Near victory in Royal Parks dispute

Submitted by AWL on 16 November, 2021 - 6:09 Author: John Moloney
Royal Parks workers

Last week I wrote that one of our members in the Royal Parks dispute was facing victimisation. Until that threat was lifted we couldn’t settle the dispute. The good news is that the threat of dismissal has now been withdrawn, and the member’s probation period has been extended, which is the outcome he was looking for. That means we can move forward with discussion around the employer’s offer.

That offer includes the recognition of PCS, significant enhancement of sick pay arrangements, and improvements in many contractual terms. We’ll discuss the offer with members at a meeting on Thursday 18, and, if members approve, it will be put to a ballot.

We could therefore be close to a victory in a dispute that has seen outsourced workers, who are dual members of PCS and the United Voices of the World union, launch sustained strikes. The central factor has been their resolve and determination to take the action necessary to win. Fundraising to ensure adequate strike pay has also been essential.

Less positive is the news that the new ballot of our members at the Driver and Vehicle Licensing Agency (DVLA) complex in Swansea, for renewed action over workplace safety, failed to hit the 50% turnout threshold. Around 80% of members voted for renewed action, but we didn’t meet the threshold. In any other area of democratic life, that would be seen as a clear mandate. But because of restrictive anti-union laws, we’re prevented from calling lawful action. It’s not only the turnout threshold, but the fact unions are forced to ballot members individually, by post, rather than being allowed to hold workplace votes or ballot electronically — all these laws are consciously designed to restrict strikes and entrench the power of employers.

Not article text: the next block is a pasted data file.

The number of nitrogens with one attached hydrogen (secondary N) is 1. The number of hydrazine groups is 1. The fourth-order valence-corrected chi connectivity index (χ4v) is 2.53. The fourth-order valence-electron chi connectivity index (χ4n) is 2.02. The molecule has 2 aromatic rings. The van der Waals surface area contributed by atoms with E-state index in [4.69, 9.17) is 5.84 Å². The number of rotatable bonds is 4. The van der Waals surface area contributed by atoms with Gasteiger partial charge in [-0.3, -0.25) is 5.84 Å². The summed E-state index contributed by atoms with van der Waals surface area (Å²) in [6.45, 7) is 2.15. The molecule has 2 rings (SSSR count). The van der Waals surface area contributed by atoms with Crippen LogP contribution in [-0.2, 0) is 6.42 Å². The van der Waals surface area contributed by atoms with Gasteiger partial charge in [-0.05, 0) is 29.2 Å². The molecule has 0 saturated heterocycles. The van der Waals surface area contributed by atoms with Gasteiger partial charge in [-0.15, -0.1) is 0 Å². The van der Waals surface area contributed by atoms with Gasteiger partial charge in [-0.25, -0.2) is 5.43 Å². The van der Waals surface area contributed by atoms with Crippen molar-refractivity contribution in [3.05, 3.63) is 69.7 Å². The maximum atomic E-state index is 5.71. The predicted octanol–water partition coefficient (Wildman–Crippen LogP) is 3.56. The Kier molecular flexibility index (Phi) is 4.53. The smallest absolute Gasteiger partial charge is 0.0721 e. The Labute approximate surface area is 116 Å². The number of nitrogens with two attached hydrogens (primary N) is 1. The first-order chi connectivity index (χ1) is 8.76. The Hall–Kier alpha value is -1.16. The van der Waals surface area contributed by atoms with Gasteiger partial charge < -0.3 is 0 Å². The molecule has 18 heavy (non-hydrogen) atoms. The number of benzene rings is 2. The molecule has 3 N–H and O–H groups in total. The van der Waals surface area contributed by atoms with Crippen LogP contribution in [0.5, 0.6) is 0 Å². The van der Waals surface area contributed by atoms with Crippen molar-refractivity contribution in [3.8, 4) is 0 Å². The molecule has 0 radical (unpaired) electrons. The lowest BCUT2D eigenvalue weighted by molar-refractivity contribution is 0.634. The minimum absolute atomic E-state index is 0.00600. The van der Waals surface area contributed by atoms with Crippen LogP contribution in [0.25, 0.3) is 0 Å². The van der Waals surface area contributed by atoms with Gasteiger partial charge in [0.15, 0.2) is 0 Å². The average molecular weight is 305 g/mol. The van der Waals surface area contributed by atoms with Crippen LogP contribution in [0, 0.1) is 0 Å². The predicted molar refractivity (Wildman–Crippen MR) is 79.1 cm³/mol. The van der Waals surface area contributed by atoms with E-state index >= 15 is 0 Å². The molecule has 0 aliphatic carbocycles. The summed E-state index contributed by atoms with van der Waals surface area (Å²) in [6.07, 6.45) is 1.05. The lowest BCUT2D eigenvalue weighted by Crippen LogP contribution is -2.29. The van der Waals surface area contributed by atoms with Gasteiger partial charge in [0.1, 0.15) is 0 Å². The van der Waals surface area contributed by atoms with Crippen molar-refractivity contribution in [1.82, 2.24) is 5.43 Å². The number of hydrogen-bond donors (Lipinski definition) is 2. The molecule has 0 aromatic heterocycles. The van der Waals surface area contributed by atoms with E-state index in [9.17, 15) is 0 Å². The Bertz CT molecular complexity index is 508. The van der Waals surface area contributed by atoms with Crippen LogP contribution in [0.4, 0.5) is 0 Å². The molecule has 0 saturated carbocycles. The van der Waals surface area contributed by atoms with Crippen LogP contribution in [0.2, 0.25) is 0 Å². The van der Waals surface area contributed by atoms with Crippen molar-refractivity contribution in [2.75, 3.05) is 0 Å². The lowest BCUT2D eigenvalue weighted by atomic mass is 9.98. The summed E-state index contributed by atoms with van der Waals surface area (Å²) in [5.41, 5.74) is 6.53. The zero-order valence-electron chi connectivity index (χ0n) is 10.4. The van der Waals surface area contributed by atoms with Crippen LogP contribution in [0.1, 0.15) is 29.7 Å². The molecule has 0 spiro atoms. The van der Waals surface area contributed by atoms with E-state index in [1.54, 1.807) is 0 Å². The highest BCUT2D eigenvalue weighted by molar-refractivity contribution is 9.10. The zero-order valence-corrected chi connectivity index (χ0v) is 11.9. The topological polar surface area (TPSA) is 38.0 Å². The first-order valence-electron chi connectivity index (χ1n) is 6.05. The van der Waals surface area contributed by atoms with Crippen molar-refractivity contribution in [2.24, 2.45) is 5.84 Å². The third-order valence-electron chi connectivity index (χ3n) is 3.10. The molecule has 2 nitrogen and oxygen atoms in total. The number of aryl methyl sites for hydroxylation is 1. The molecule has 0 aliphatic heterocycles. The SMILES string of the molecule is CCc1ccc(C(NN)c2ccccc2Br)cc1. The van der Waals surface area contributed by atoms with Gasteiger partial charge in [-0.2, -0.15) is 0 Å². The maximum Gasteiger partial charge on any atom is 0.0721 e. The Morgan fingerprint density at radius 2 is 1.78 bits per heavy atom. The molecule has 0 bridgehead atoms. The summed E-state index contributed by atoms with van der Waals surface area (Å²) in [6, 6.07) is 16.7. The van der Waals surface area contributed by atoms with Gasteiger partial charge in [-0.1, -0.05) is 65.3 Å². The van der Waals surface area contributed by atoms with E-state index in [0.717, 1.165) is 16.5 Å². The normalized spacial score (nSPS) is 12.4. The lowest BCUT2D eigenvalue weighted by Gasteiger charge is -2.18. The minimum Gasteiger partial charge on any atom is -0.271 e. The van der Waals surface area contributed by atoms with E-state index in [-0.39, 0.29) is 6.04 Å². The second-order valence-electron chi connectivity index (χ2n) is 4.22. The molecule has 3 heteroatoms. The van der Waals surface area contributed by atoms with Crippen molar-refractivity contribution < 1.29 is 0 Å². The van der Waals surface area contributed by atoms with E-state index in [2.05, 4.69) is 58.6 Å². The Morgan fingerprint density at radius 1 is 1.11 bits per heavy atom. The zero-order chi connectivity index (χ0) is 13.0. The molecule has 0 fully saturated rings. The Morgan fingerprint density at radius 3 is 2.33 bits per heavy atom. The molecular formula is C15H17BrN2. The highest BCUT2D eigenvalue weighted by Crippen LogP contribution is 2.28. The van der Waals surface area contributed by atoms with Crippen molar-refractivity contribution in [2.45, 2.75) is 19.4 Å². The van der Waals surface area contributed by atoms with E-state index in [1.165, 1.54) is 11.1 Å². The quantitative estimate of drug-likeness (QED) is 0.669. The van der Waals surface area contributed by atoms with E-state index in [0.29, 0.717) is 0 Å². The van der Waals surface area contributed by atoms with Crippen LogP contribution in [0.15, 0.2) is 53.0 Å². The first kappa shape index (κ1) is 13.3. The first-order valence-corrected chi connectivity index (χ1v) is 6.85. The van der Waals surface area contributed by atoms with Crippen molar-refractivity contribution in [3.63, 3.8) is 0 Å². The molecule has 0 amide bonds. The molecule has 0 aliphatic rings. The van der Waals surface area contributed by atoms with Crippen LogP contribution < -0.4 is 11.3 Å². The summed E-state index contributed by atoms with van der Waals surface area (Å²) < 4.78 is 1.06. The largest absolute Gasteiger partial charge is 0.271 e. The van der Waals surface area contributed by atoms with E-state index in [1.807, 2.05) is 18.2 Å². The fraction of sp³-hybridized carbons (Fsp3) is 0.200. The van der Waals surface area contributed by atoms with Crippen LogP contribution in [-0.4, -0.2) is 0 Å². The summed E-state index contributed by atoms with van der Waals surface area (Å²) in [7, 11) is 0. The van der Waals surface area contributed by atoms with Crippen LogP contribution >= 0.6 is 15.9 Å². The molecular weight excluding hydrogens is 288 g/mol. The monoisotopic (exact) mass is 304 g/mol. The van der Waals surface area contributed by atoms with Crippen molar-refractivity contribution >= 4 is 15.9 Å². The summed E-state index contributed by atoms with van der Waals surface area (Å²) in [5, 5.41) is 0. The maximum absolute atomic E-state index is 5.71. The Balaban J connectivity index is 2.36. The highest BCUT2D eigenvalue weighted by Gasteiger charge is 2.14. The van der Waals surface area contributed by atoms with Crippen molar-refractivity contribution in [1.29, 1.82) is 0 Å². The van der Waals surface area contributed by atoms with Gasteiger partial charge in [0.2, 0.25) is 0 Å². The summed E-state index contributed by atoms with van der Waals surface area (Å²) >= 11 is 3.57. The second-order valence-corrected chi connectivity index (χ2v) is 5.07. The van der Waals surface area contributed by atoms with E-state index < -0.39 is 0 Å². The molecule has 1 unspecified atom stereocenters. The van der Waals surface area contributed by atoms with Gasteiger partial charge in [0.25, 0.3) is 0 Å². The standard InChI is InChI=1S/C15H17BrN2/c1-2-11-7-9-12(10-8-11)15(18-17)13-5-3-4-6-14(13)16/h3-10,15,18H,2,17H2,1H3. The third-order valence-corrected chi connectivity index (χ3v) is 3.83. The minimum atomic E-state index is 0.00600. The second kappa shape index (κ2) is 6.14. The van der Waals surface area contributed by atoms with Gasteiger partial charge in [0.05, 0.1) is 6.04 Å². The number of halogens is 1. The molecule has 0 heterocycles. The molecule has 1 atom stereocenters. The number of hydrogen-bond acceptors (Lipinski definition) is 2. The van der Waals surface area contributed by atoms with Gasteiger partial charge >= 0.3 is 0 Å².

The result is obviously disappointing, but we’re not giving up. We’ll review our demands, and if the employer continues to refuse them then we will consider launching new ballots on a disaggregated basis, balloting the different workplaces and sections at the complex individually.

There’s also an ongoing discussion amongst our reps in the Department for Work and Pensions about possible disputes over workplace safety there. My view all along is that we should launch ballots if possible in the DWP. Any action taken, even if just a handful of branches at first, could galvanise the rest of the department into activity.

We are preparing to launch a new campaign about maternity policy. We’ve developed a set of demands which we’ll be submitting to every civil service department before the end of the year. We’re demanding 52 weeks of maternity leave on full pay, the abolition of length-of-service limitations in the current policy, additional extended maternity leave in cases where new-borns need neonatal care and end up staying in hospital. We’re also demanding improvements to the policy around miscarriages.

If someone miscarries at 23 weeks and six days, they’re not currently entitled to any maternity leave. That has to change. If you lose a baby, you should be allowed paid time off. We’ll be organising a national campaign around these demands as well.

• John Moloney is assistant general secretary of the civil service workers’ union PCS, writing here in a personal capacity

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